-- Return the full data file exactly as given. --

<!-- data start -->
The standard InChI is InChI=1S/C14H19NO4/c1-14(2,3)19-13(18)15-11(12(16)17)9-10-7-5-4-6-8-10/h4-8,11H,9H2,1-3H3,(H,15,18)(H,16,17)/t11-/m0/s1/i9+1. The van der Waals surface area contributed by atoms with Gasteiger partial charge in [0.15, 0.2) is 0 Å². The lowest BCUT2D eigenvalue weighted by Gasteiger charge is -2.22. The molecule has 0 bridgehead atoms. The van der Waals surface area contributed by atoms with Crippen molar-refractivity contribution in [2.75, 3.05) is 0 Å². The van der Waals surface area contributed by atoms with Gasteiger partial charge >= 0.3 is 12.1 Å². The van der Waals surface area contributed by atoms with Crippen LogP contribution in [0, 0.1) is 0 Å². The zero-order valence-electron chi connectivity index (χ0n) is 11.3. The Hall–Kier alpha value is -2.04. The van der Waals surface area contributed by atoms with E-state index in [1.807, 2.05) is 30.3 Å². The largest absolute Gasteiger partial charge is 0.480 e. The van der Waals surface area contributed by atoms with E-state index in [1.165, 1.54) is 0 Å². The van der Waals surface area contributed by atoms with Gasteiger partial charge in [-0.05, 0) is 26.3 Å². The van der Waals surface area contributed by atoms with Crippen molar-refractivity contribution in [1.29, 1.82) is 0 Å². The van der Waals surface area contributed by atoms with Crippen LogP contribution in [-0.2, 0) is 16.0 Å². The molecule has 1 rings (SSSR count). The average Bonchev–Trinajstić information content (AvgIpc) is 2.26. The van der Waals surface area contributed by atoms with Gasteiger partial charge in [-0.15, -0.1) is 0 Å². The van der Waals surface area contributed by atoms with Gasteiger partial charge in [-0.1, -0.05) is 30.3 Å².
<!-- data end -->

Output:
The standard InChI is InChI=1S/C14H19NO4/c1-14(2,3)19-13(18)15-11(12(16)17)9-10-7-5-4-6-8-10/h4-8,11H,9H2,1-3H3,(H,15,18)(H,16,17)/t11-/m0/s1/i9+1. The van der Waals surface area contributed by atoms with Gasteiger partial charge in [0.15, 0.2) is 0 Å². The lowest BCUT2D eigenvalue weighted by Gasteiger charge is -2.22. The molecule has 0 bridgehead atoms. The van der Waals surface area contributed by atoms with Crippen molar-refractivity contribution in [2.75, 3.05) is 0 Å². The van der Waals surface area contributed by atoms with Gasteiger partial charge >= 0.3 is 12.1 Å². The van der Waals surface area contributed by atoms with Crippen LogP contribution in [0, 0.1) is 0 Å². The zero-order valence-electron chi connectivity index (χ0n) is 11.3. The Hall–Kier alpha value is -2.04. The van der Waals surface area contributed by atoms with E-state index in [1.807, 2.05) is 30.3 Å². The largest absolute Gasteiger partial charge is 0.480 e. The van der Waals surface area contributed by atoms with E-state index in [1.165, 1.54) is 0 Å². The van der Waals surface area contributed by atoms with Gasteiger partial charge in [-0.05, 0) is 26.3 Å². The van der Waals surface area contributed by atoms with Crippen molar-refractivity contribution in [1.29, 1.82) is 0 Å². The van der Waals surface area contributed by atoms with Crippen LogP contribution in [-0.2, 0) is 16.0 Å². The molecule has 1 rings (SSSR count). The average Bonchev–Trinajstić information content (AvgIpc) is 2.26. The van der Waals surface area contributed by atoms with Gasteiger partial charge in [-0.15, -0.1) is 0 Å². The van der Waals surface area contributed by atoms with Gasteiger partial charge in [-0.1, -0.05) is 30.3 Å².